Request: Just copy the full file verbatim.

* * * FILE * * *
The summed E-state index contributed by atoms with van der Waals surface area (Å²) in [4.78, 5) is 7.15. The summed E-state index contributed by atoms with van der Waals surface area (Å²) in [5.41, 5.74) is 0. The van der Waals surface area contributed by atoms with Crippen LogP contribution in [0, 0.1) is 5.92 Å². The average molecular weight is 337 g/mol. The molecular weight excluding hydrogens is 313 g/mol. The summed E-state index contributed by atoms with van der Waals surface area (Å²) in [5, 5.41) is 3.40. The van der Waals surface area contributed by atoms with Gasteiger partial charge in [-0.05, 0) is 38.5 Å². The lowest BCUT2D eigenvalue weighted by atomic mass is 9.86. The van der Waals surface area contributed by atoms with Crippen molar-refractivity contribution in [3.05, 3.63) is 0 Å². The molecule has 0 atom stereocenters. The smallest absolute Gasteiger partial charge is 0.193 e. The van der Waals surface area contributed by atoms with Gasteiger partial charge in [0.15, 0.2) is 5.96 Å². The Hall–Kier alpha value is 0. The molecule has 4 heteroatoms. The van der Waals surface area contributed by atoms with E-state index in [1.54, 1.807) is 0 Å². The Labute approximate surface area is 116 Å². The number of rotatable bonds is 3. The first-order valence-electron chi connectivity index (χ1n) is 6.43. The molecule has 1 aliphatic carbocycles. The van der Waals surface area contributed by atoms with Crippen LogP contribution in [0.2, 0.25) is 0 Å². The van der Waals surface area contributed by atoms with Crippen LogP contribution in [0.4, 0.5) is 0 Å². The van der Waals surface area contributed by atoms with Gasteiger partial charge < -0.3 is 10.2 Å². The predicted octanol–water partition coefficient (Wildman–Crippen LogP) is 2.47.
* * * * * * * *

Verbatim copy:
The summed E-state index contributed by atoms with van der Waals surface area (Å²) in [4.78, 5) is 7.15. The summed E-state index contributed by atoms with van der Waals surface area (Å²) in [5.41, 5.74) is 0. The van der Waals surface area contributed by atoms with Crippen LogP contribution in [0, 0.1) is 5.92 Å². The average molecular weight is 337 g/mol. The molecular weight excluding hydrogens is 313 g/mol. The summed E-state index contributed by atoms with van der Waals surface area (Å²) in [5, 5.41) is 3.40. The van der Waals surface area contributed by atoms with Gasteiger partial charge in [-0.05, 0) is 38.5 Å². The lowest BCUT2D eigenvalue weighted by atomic mass is 9.86. The van der Waals surface area contributed by atoms with Crippen molar-refractivity contribution in [3.05, 3.63) is 0 Å². The molecule has 0 atom stereocenters. The smallest absolute Gasteiger partial charge is 0.193 e. The van der Waals surface area contributed by atoms with Gasteiger partial charge in [0.15, 0.2) is 5.96 Å². The Hall–Kier alpha value is 0. The molecule has 4 heteroatoms. The van der Waals surface area contributed by atoms with E-state index in [1.54, 1.807) is 0 Å². The Labute approximate surface area is 116 Å². The number of rotatable bonds is 3. The first-order valence-electron chi connectivity index (χ1n) is 6.43. The molecule has 1 aliphatic carbocycles. The van der Waals surface area contributed by atoms with Crippen LogP contribution in [0.2, 0.25) is 0 Å². The van der Waals surface area contributed by atoms with Crippen LogP contribution in [0.4, 0.5) is 0 Å². The van der Waals surface area contributed by atoms with Gasteiger partial charge < -0.3 is 10.2 Å². The predicted octanol–water partition coefficient (Wildman–Crippen LogP) is 2.47.